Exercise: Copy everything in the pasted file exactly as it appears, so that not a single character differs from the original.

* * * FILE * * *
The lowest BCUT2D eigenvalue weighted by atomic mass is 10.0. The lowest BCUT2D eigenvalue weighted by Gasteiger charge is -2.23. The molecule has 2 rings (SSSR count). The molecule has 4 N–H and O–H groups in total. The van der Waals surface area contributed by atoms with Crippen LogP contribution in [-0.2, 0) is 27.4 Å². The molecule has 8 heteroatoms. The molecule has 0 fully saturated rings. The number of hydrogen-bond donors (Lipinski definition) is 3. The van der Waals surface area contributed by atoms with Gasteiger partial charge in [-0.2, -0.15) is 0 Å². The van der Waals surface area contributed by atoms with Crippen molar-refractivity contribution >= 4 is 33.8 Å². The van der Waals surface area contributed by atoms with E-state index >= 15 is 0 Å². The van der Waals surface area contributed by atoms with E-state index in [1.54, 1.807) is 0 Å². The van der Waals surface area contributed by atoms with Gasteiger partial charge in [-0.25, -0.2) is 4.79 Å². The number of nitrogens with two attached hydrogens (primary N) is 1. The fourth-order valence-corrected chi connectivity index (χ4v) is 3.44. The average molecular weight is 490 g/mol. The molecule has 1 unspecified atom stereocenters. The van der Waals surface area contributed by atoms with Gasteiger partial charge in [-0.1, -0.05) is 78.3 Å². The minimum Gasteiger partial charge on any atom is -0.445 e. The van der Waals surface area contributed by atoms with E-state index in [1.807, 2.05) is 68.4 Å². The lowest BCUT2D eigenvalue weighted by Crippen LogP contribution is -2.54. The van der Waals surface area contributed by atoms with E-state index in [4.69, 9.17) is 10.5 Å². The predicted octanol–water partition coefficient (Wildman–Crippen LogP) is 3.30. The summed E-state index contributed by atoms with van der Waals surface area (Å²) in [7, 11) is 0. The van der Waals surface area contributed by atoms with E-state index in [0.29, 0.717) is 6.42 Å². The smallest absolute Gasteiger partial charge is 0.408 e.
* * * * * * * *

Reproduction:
The lowest BCUT2D eigenvalue weighted by atomic mass is 10.0. The lowest BCUT2D eigenvalue weighted by Gasteiger charge is -2.23. The molecule has 2 rings (SSSR count). The molecule has 4 N–H and O–H groups in total. The van der Waals surface area contributed by atoms with Crippen LogP contribution in [-0.2, 0) is 27.4 Å². The molecule has 8 heteroatoms. The molecule has 0 fully saturated rings. The number of hydrogen-bond donors (Lipinski definition) is 3. The van der Waals surface area contributed by atoms with Gasteiger partial charge in [-0.2, -0.15) is 0 Å². The van der Waals surface area contributed by atoms with Crippen molar-refractivity contribution >= 4 is 33.8 Å². The van der Waals surface area contributed by atoms with E-state index >= 15 is 0 Å². The van der Waals surface area contributed by atoms with E-state index in [1.54, 1.807) is 0 Å². The van der Waals surface area contributed by atoms with Gasteiger partial charge in [-0.25, -0.2) is 4.79 Å². The number of nitrogens with two attached hydrogens (primary N) is 1. The fourth-order valence-corrected chi connectivity index (χ4v) is 3.44. The average molecular weight is 490 g/mol. The molecule has 1 unspecified atom stereocenters. The van der Waals surface area contributed by atoms with Gasteiger partial charge in [-0.1, -0.05) is 78.3 Å². The minimum Gasteiger partial charge on any atom is -0.445 e. The van der Waals surface area contributed by atoms with E-state index in [1.807, 2.05) is 68.4 Å². The lowest BCUT2D eigenvalue weighted by Crippen LogP contribution is -2.54. The van der Waals surface area contributed by atoms with E-state index in [4.69, 9.17) is 10.5 Å². The predicted octanol–water partition coefficient (Wildman–Crippen LogP) is 3.30. The summed E-state index contributed by atoms with van der Waals surface area (Å²) in [7, 11) is 0. The van der Waals surface area contributed by atoms with E-state index in [0.29, 0.717) is 6.42 Å². The smallest absolute Gasteiger partial charge is 0.408 e.